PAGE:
Recently The Times even worried whether the squad’s prosecution of a gay sado-masochism ring meant that innocent love bites between consenting adults were now illegal. Phooey. Unlike most commentators I have seen some of the stomach-churning porn this group produced. It was far worse than could be shown in court, and included Nazi regalia. Some of the men already have child-abuse convictions. Yet, mind-bogglingly, the civil-liberties group Liberty supports their appeal to the European Court of Human Rights.

NON-VIOLENT adult erotica is not the porn squad’s target. I am amazed that many soggy socialists do not see porn and child abuse as class issues, involving the exploitation by moneyed men of less powerful chil-dren and women. At least one of the Obscene Publications Squad’s current investigations, to which the Standard fed information and in which arrests are imminent, will prove embarrassing for establishment figures.

The millions in December who viewed Lynda La Plante’s thriller Prime Suspect Three, in which a major child-sex-ring investigation is kiboshed to cover up the involvement of high-ranking police officers, might be forgiven for suspecting a conspiracy against the squad. The truth, I believe, is more prosaic. Who in power really cares about abused children? The socialists are naive (Islington’s former leader Margaret Hodge, now Labour candidate for the forthcoming Barking by-election, still privately claims the Standard bribed children in ‘care’ to invent stories). Nor can most Tories expect future votes from the paedophiles’ favourite targets: kids in care and vulnerable single-parent families.

Disconcertingly, the squad often investigates people like us: poshies, professionals or pseudo radicals. Recent squad investigations include a top paediatrician and a ‘gay-rights activist’ child-care consultant.

The doctor’s filing cabinets at a London hospital contained indecent pictures of hundreds of children, some his little patients. Trapping and interviewing paedophiles is a specialist skill because often they are extremely clever, plausible men manipulating positions of trust, particularly in education and social work. One continued to abuse a boy even after he married into a child protection officer’s family. After seven years’ silent suffering the child spoke up. The man is now jailed. How can the squad’s lead in paedophile profiling, training and detection now be scattered piecemeal between local teams already handicapped by low status and few staff? Among the material the Standard gave the squad were names and addresses of a suspected paedophile ring forwarded to us by a frustrated regional officer; frustrated because his seniors couldn’t be bothered to investigate. They didn’t consider it a priority for limited resources. Yet some already have convictions.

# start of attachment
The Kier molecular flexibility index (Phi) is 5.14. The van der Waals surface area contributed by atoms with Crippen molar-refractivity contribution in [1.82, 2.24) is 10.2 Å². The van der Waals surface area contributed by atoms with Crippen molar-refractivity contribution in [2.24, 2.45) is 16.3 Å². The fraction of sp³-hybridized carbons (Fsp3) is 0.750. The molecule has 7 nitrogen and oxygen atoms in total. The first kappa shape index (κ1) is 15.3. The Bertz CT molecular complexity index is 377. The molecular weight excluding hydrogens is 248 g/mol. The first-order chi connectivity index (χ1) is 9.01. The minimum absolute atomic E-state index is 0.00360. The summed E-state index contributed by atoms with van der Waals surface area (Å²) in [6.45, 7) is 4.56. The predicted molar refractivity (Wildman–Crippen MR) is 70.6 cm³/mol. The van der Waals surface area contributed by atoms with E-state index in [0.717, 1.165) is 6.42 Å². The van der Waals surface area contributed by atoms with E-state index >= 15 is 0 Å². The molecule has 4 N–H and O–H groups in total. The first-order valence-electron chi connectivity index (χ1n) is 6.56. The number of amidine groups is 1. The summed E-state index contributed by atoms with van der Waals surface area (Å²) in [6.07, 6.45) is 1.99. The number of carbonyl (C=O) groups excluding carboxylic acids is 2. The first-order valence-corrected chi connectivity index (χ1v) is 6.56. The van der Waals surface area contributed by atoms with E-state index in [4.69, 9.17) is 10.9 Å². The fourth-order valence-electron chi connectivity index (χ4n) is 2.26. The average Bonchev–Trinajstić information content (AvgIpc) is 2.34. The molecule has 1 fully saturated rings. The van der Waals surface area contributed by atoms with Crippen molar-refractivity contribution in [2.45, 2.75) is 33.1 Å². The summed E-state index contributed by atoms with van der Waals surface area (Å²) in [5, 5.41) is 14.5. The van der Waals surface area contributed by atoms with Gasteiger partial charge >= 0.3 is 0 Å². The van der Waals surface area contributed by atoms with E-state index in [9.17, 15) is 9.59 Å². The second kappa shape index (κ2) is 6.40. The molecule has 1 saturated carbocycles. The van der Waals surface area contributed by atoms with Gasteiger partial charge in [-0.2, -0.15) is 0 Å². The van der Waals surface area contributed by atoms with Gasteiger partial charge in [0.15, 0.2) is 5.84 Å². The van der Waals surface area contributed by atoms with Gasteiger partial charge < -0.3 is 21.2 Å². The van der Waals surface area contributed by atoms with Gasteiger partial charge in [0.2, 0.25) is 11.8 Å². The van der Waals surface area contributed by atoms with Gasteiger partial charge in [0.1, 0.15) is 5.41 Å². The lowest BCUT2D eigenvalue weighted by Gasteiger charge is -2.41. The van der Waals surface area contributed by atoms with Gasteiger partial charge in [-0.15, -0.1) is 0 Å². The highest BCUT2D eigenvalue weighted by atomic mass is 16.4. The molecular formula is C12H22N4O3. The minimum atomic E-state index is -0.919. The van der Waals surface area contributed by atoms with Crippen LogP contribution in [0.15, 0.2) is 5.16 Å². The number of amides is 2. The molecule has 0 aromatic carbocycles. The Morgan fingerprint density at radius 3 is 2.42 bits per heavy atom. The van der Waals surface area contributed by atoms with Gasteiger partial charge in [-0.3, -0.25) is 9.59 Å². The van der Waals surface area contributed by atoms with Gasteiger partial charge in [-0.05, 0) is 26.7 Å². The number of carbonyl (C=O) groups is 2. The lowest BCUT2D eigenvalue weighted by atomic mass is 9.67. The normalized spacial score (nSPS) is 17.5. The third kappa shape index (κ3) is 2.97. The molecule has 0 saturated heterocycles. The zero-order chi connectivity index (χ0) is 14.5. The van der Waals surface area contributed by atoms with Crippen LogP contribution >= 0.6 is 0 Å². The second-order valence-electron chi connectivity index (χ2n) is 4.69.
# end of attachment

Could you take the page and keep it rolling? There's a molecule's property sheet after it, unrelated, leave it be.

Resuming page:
The squad is frank: with just 17 men and more than 100 investigations under way, this inquiry may get nowhere. It shouldn’t be this way.

The police are under Government pressure to save money and increase productivity.
How likely is a local police chief to rubber-stamp trips by a suburban team to Amsterdam and Thailand? Or to pay for the high-tech equipment and training which allow the squad access to computer ‘bulletin boards’ on which paedophiles advertise children (blond, age eight, etc) like dishes on a menu? Local teams are reactive – responding to abuse, often within the family, which has already taken place – whereas the squad is proactive. It cross-references information from numerous sources, including paedophiles: they compulsively record abuse in elaborate diaries and correspondence. ‘Ninety-nine per cent’ of squad raids yield paedophile material. Last year it netted more than 54,000 videos and 200 convictions under the Child Protection Act. The average paedophile will hurt 200 children before being convicted. That speaks volumes about children’s fear of speaking up and of a legal system which aggressively trashes them as unreliable witnesses. Only a shocking two per cent of child-abuse allegations result in convictions. The photographic proof of a man’s paedophilia spares children from giving evidence. Several specialist police units currently face abolition, but many appear safe, including the Stolen Car Squad.

Doesn’t a child deserve as much protection as a Ford Sierra? They don’t cry when stolen or flinch in court. Surely our children deserve more than this?